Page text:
Good Food is Inefficient, and That’s the Point

by Megan Hosterman

The tech sector is finding new ways to make food efficient, and natural systems and cultural heritage across the country stand to be left behind.

At a conference last fall in Oakland CA, two entrepreneurs stood in front of a room of urban planners, political officials, and business leaders, to share their vision for food production of the future. In a single retrofitted warehouse, their technology would create organic food along with water purification and reuse that would revolutionize agriculture. Dense and centralized food production using the latest and greatest technology could feed the world’s urban centers, and retire the need for land and water for agricultural production.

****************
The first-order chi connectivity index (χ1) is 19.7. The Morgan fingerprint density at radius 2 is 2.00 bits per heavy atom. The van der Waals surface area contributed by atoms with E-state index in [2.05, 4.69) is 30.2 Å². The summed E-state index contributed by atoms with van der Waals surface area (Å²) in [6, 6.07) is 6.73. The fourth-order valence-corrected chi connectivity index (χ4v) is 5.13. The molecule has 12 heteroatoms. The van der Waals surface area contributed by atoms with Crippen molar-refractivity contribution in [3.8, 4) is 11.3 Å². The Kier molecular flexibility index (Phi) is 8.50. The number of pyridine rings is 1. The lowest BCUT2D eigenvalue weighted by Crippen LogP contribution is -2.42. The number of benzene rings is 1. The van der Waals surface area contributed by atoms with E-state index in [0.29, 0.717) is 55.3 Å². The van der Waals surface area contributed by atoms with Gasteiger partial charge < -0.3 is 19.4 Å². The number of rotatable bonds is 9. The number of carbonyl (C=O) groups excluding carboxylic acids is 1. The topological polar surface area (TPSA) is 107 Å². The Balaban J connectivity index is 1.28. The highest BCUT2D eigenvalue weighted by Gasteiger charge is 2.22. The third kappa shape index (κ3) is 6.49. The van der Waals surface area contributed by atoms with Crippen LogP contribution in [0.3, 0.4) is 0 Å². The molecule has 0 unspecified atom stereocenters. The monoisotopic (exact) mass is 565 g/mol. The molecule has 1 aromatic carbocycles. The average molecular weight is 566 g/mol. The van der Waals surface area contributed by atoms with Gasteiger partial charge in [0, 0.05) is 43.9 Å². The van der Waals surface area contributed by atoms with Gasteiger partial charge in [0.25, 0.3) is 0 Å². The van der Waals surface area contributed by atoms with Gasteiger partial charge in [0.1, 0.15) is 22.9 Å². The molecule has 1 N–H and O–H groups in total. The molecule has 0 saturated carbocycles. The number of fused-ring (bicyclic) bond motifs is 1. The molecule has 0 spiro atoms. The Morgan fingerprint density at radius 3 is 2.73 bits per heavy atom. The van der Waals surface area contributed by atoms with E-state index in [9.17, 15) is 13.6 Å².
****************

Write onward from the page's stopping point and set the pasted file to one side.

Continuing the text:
Their thinking is not unique. Many companies, scientists, and government leaders are calling for innovations to solve the very complicated problem of anthropogenic overshoot. Even Bill Nye (the science guy) recently changed his position on GMOs, supporting the controversial approach to growing food because GMOs are engineered to grow more food on less land and using less water. The theme is common: Inventions that can outwit the capacity of Earth as we continue to procreate, consume, and emit at unprecedented global rates means we all get to keep doing what we’re doing and no one gets hurt.

The problem with the notion of inventing our way out of the problem of overpopulation, mass consumption, and climate change, is that it negates a very basic and important cornerstone of what it means to be human. Agriculture, equal parts art and science, has led civilization toward advancement for the past 10,000 years. Though agriculture has widely become synonymous with Monsanto’s “suicide seeds” and corporate feedlots that have managed to trade the art of agriculture for the art of business, the truth is that agriculture, like most things, is incredibly diverse in its history, environmental impacts, economic costs and benefits, and social influence.